For students, the design of their learning environments can directly impact the ways in which they absorb and retain information. Innovative Learning Environments (ILEs) support a transition from traditional/industrial approaches to teaching and learning.
While direct instruction techniques are effective, ILEs offer a more sophisticated range of learning modes to personalise instruction and meet students' individual needs. This guide explores 7 key learning modes and explains how strategies can be implemented to create engaging and effective learning environments.
We define 7 general learning modes that can serve as a diagnostic tool for assessing classroom designs. They can also serve as building blocks for future innovative learning environment design.
These modes can be applied to both physical and virtual environments and provide a practical basis for aligning the learning space with pedagogical approaches.
By considering what learners need in each moment, these modes enable personalised learning experiences that cater to diverse student requirements.
The Campfire learning mode represents an environment where experts can share their knowledge with a group of learners. This mode aligns with traditional teacher-centred instruction but also allows for peer-to-peer expertise sharing.
Innovative variations include multiple display screens for broadcasting information, grouping students based on specific needs for explicit instruction, and mobile whiteboards that can be used wherever needed. Digital campfires, such as flipped learning and teacher-created instructional videos, also play a role in this mode.
The Cave learning mode offers a quiet and uninterrupted environment where learners can focus on individual tasks or information processing. It is especially important for students with autism or sensory processing disorders.
Innovative variations include creating retreat spaces with glass partitions, dimmed lighting, and acoustic insulation. Soft furnishings can also partially recreate this mode. In the digital realm, headphones and personal blogs serve as digital caves for reflective self-engagement.
The Watering Hole learning mode facilitates collaboration and exchange of ideas among multiple learners.
Innovative variations include mobile desks, protocols that allow students to freely form groups and help each other, and designated areas for group work and informal collaboration. Writeable surfaces, like whiteboards and tables, also create passive watering holes where students can share their thoughts and engage in collaborative learning.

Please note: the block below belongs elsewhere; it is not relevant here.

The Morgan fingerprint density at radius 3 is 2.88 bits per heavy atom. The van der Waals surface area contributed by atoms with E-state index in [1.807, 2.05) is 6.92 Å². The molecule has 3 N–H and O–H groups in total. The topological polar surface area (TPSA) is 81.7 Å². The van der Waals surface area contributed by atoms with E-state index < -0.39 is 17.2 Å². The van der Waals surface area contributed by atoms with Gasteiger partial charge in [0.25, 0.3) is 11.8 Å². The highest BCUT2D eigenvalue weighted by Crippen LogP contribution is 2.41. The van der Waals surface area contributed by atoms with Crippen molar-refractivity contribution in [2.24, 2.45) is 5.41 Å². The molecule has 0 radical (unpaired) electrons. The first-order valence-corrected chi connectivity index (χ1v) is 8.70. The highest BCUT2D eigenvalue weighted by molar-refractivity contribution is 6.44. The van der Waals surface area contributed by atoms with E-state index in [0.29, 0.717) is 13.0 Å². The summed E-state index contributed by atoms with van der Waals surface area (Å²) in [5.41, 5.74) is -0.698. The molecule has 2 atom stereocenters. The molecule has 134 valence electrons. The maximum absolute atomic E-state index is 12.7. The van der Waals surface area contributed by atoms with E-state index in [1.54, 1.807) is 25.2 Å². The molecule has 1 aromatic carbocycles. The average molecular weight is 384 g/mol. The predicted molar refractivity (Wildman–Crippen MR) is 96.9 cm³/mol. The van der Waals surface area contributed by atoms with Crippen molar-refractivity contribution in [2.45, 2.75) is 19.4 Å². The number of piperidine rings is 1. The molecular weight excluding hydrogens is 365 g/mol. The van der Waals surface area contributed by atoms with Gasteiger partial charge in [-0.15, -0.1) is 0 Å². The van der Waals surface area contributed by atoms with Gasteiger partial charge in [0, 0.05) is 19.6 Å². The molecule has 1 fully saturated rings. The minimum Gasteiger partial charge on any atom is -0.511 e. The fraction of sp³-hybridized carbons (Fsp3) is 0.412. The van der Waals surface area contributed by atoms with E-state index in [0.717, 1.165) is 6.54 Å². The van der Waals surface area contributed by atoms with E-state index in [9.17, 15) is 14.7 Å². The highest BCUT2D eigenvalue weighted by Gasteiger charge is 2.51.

Digital watering holes include various online platforms that enable co-creation, commenting, and real-time collaboration.
The Mountain Top learning mode provides an opportunity for learners to showcase their work and achievements to a larger audience. Traditional examples include student presentations at the front of the class.
Innovative variations include delivering real products or solutions to the local community and creating showcase areas throughout the learning institution. In the digital realm, learners can engage in digital publishing, such as public blogs or articles, to reach a wider audience.
In innovative learning environments, showcase/display spaces can be created anywhere, in or outside the classroom, or even outside the school grounds itself.
The Maker Space learning mode allows learners to explore ideas through hands-on activities and tangible creations. It involves a many-to-tools and materials relationship. Traditional examples include cutting and gluing.
Innovative variations encompass a wide range of possibilities, such as practical spaces with maker materials in any classroom setting. Digital maker spaces include tools for video editing, sound mixing, 3D printing, coding, and more.
The Empty Space learning mode allows reconfiguration based on evolving and often unpredictable needs and purposes. It allows for movement and autonomy, enabling learners to take ownership of their learning.
Creating empty spaces can be challenging, but approaches include optimising storage space, removing unnecessary furniture, using corridor spaces, and utilising external spaces like libraries. Empty spaces can easily also be digital, e.g., a blank digital canvas such as Mural.
Outdoor Spaces go beyond traditional classroom boundaries, providing expanded horizons for student engagement. They enable physical movement, fresh air, and nature connection.
Variations include incorporating outdoor activities into any subject, utilising corridors and other spaces, collaborating with other classes, using chalk on concrete surfaces, involving parents and the community, and expanding digital connections beyond the school to the entire world.
By incorporating elements from these 7 modes, educators can expand the repertoire of possibilities by comparison to traditional classrooms. The campfire mode facilitates expert and peer knowledge sharing, while the cave mode provides a quiet space for focused individual tasks. The watering hole mode encourages collaboration and group work, the mountain top mode showcases student achievements, and the maker space mode promotes hands-on exploration. The empty space mode allows for flexibility and autonomy, while the outdoor space mode expands learning beyond traditional boundaries.
Implementing these innovative approaches can transform education by creating dynamic and inclusive environments that meet the varied requirements of students, both in physical and digital settings.